Another example is the Nook (shut down in the UK in March 2016) has almost never been profitable. If B&N had spent the $1.3 billion lost by the Nook, it could pay for laid-off employees 30 times over. Even if B&N could compete with Amazon’s prices or content selection, the resources to build out as robust a hardware team would be better leveraged towards B&N’s core competencies of space and community.
Co-working spaces are an undoubtedly popular answer to new work demands – over 65 percent of companies “plan to incorporate Co-working into their portfolio offering by 2020”, according to a survey by commercial brokerage firm CBRE. Many of these co-working spaces are not only in cities, but increasingly suburbs as well. For example, Serendipity labs, has found success opening spaces in suburbs like Sugar Land, Texas; Alpharetta, GA; and Rye, NY.
B&N could fulfill demand for work space with its large retail locations. Like WeWork, B&N co-working spaces could build community, with common benefits like printing, coffee, and fast Wifi. Even if charging a fraction of competing co-working spaces’ fees, the bookseller could leverage millions of underutilized square feet of existing, as Sandell Partners put it, “beachfront property” to hundreds of American communitie. For investors, a higher valuation as a coworking space could effectively rebrand B&N away from a wallowing traditional retail towards investor-friendly co-working. As the blockchain boom indicates, investors don’t mind when a company aligns with hot trends to look innovative.
Space: the final frontier
For a physical retailer that relies on local connections with consumers, airplane-hanger sized locations represent an engagement space for communities across the country. B&N should look at successful retailers like Blue Mercury, TopShop, and Best Buy, which all offer something that Amazon cannot.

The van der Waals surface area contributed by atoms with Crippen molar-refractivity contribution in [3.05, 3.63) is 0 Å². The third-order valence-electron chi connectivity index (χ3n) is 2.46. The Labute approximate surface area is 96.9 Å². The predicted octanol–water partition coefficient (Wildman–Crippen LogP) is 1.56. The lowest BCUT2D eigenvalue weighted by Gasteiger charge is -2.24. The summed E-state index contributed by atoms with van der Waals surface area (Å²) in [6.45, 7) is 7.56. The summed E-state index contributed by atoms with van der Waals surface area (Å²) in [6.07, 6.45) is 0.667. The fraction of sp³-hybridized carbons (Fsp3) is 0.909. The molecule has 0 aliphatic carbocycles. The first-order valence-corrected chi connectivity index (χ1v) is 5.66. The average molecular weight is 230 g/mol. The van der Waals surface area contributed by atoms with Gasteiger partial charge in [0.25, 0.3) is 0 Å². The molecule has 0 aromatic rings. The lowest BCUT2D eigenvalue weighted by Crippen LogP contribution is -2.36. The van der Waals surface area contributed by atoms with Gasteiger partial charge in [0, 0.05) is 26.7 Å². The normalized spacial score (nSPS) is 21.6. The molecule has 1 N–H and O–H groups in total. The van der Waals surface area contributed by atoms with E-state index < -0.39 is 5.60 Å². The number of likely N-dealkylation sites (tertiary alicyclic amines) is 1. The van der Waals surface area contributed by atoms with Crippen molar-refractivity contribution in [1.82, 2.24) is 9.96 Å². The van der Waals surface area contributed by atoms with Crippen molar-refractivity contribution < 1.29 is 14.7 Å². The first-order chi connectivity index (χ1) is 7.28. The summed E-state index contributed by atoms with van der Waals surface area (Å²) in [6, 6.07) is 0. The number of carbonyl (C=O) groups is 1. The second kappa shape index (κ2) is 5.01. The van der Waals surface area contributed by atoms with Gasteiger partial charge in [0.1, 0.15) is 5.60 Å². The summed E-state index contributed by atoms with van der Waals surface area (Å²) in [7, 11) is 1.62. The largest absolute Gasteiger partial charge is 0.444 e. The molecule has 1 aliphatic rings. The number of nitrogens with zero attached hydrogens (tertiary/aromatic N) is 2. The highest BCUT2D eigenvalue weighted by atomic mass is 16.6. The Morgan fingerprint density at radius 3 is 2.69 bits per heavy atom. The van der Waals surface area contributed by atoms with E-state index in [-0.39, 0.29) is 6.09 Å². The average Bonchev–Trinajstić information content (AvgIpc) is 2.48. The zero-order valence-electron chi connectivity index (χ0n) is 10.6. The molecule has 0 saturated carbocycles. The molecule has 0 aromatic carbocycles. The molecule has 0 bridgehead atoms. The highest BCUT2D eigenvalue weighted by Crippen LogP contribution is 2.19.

Cafes make B&N a valuable space for American community with open spaces, late hours, and local events. The bookseller is already taking an active stand in integrating customer experiences into their spaces by testing five prototype stores in 2018 with 25 percent smaller floor plans, full-service restaurants, and $12 avocado toast. Although B&N’s full-service restaurants are far from an integrated brand experience, they are a step in the right direction.
With large spaces and store associates, B&N will have an easier fight against Amazon over community than margin or selection. B&N’s 160,000 books per store might seem formidable, but Amazon shoppers can choose between 20 times as many titles online. No store has better assets to create a retail experience that even the Whole Foods meat counter can't emulate.
A few hundred promoted titles with real-life reading nooks, community events, and book releases could replace B&N’s aisles of untouched puzzles and game and “get-in-get-out” shopping experience. Publishers can leverage B&N’s space to create meaningful and relevant relationships to their consumers with better curated spaces and personalized interactions. Despite a drop in goodwill on B&N’s balance sheet, the bookseller has remained the primary bookstore in hundreds of American communities and emerged as the lovable underdog against Amazon. “It didn’t take long for B&N to go from being the bad guy in You’ve Got Mail to the equivalent of the little shop on the corner everyone is rooting for,” writes Bradford.
B&N might never become Waterstones, but it is an important lesson that any bookstore or retail space can evolve, regardless of size or inertia. For B&N, it would mean radically redefining its experience, cutting stores and employees, and overhauling its history. Rebuilding store experience for customer needs is never easy, but if it’s done carefully and honestly over time, stores can evolve with their audience and market instead of fighting against a current.